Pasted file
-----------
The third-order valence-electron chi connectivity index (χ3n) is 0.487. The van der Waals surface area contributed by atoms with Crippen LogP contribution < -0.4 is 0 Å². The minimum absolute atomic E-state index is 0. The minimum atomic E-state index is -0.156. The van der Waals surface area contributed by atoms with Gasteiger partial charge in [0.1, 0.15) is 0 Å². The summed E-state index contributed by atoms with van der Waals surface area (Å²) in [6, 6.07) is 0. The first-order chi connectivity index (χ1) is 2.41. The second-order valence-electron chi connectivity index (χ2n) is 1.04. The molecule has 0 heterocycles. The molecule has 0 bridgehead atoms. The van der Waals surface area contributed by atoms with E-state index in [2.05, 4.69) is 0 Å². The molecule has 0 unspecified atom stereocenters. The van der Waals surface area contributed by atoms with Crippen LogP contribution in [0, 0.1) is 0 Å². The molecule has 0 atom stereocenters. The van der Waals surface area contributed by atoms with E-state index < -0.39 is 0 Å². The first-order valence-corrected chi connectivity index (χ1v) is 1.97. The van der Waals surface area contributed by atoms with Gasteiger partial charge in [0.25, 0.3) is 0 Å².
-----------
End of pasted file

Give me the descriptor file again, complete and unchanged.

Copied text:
The third-order valence-electron chi connectivity index (χ3n) is 0.487. The van der Waals surface area contributed by atoms with Crippen LogP contribution < -0.4 is 0 Å². The minimum absolute atomic E-state index is 0. The minimum atomic E-state index is -0.156. The van der Waals surface area contributed by atoms with Gasteiger partial charge in [0.1, 0.15) is 0 Å². The summed E-state index contributed by atoms with van der Waals surface area (Å²) in [6, 6.07) is 0. The first-order chi connectivity index (χ1) is 2.41. The second-order valence-electron chi connectivity index (χ2n) is 1.04. The molecule has 0 heterocycles. The molecule has 0 bridgehead atoms. The van der Waals surface area contributed by atoms with E-state index in [2.05, 4.69) is 0 Å². The molecule has 0 unspecified atom stereocenters. The van der Waals surface area contributed by atoms with Crippen LogP contribution in [0, 0.1) is 0 Å². The molecule has 0 atom stereocenters. The van der Waals surface area contributed by atoms with E-state index < -0.39 is 0 Å². The first-order valence-corrected chi connectivity index (χ1v) is 1.97. The van der Waals surface area contributed by atoms with Gasteiger partial charge in [0.25, 0.3) is 0 Å².